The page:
200 amps; that's a serious current - surely that's not maintained during steady speed...?
It is serious current.

200A x 144V.

I generally pull just over 200A while going uphill, and on hard acceleration. 
I avoid the freeway whenever possible, but I've been on the freeway for short hops at times.  Fast driving, but high power consumption.
I prefer to cruise somewhere around 80A. 

In about an hour of driving, I can essentially go from full to empty on 24 batteries.

If you consider power this way.
for conversions, 1KW (VA) = 1.34 HP.

So..
200A x 144V = 28.8 KW.

So...  My Ranger has a max of about 40 HP.  That puts it about the same as the old VW Bugs.

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Offline Geezer

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Re: Does coasting in neutral use more fuel?
« Reply #35 on: 08/01/2012 23:57:09 »
200 amps; that's a serious current - surely that's not maintained during steady speed...?

It's relatively small compared to the energy consumed when you burn gasoline.

Clifford's electric Ranger is consuming around 6.5kW while cruising (80x144=6544) which sounds about right. If his Ranger was gasoline powered the engine would produce about 6.5kW under the same conditions.

However, as the engine would likely be around 25% efficient, it would be burning gasoline to produce 26kW.

The equivalent current for a voltage of 144V at that power level would be 181 amps, and if the engine was working hard, the equivalent current could easily be ten times greater.
There ain'ta no sanity clause, and there ain'ta no centrifugal force Šther.

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Offline peppercorn

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Re: Does coasting in neutral use more fuel?
« Reply #36 on: 09/01/2012 14:25:33 »
I'm also having range problems.  I was getting 35-40 miles this summer.  But, this winter, the range seems to be plummeting to under 20 miles  [:(]

I think all battery techs. suffer from reduced efficiency in the cold (something to do with increased internal resistance perhaps?).
What you need is some nice low-value fuel (in terms of capacity to do useful work at cost) that is onboard simply to warm the batteries and the cabin.  The simplest vs cheapest heater would probably be Propane, but it's hardly in keeping with the electric 'values'.
I reckon Torrefied Wood (think efficiently produced charcoal) is a pretty interesting and underutilised source of cheap heat (and even mech work) especially if you want to move said source around (ie. vehicles).

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Offline CliffordK

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Re: Does coasting in neutral use more fuel?
« Reply #37 on: 10/01/2012 06:01:12 »
What you need is some nice low-value fuel (in terms of capacity to do useful work at cost) that is onboard simply to warm the batteries and the cabin.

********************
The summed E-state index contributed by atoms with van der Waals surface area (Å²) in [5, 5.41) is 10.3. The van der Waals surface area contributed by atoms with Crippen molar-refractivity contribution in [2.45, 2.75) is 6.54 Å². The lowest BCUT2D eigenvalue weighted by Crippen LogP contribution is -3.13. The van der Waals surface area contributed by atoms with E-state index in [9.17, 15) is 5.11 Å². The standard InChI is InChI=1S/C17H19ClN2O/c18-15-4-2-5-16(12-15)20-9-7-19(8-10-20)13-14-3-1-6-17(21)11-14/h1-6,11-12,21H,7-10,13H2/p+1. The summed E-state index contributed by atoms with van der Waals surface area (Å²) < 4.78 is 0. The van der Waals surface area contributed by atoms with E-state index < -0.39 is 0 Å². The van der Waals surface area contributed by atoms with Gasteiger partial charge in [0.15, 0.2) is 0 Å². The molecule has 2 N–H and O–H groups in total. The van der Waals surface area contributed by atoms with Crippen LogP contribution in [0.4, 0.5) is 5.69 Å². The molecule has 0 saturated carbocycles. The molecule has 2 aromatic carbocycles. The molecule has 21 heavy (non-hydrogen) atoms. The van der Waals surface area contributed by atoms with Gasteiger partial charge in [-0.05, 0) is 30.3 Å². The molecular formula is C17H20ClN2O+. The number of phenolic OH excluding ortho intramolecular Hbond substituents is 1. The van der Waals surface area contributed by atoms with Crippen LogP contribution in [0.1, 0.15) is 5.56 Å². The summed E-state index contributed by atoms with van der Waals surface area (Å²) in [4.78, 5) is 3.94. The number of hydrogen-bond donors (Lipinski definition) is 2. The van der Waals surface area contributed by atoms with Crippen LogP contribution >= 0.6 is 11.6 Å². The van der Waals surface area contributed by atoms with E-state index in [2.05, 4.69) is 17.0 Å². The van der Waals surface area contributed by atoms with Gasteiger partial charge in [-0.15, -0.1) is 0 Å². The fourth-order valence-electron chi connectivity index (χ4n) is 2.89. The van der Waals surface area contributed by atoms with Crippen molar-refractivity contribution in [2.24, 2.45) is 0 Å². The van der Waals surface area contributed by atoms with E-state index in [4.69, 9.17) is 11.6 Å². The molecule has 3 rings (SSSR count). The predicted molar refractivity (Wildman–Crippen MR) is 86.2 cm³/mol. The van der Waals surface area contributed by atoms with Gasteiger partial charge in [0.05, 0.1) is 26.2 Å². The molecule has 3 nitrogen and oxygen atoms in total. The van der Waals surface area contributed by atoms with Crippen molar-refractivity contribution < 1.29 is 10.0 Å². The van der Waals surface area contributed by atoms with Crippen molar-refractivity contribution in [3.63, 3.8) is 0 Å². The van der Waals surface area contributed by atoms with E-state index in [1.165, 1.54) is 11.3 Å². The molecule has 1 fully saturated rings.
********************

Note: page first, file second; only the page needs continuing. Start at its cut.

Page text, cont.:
It turns out that I have one of these laying around the house.
[attachment=15823]
I hate to think what the covering might be made of.

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Offline peppercorn

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Re: Does coasting in neutral use more fuel?
« Reply #38 on: 10/01/2012 13:17:57 »
I hate to think what the covering might be made of.
Oooo! Dreaded asbestos!

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Offline wolfekeeper

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Re: Does coasting in neutral use more fuel?
« Reply #39 on: 21/01/2012 06:17:38 »
Good point PC. So that would mean you might do slightly better if you do stay in gear. Mind you, if you are going to stay in gear, you have to keep changing down if you don't want to stall the engine.
Correct - it should be possible to return a very slight improvement in MPG if staying in gear, but as you infer there is a fairly limited rev range that this will mode support.
I'm possibly the only person in this thread that has actually done this with a real-time MPG meter.

On an old BMW I had the engine had this kind of fuel cut-off. The cut-off works over almost the whole rev range; the only conditions for activation was being above a thousand RPM or so and with your foot off the throttle; and I don't think it did it on a cold engine, because the automatic choke was trying to keep the engine running and warming up.

So all you do to activate it is change down and use engine braking. The fuel MPG just wacks off up to infinite when you do that, and you get better engine braking than you would if it hadn't... until you get low enough revs and then it feeds the fuel back in again to stop the engine stalling, and you get a slight lurch- it's not possible to stall it this way on an automatic.

I'm pretty much certain that the same system is present on very many manual gearbox cars, it's cheap to install for the manufacturer and it improves engine braking performance as well as mileage, you just have to change down and use engine braking to use it.

As others have noted you get slightly better mileage than if you just used the brakes to stop; if you did that, because it was an automatic gearbox, the engine would drop to idle and the fuel wouldn't get cut; you had to deliberately select low gear to pull the revs up to use it.

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Offline Geezer

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Re: Does coasting in neutral use more fuel?
« Reply #40 on: 21/01/2012 06:31:06 »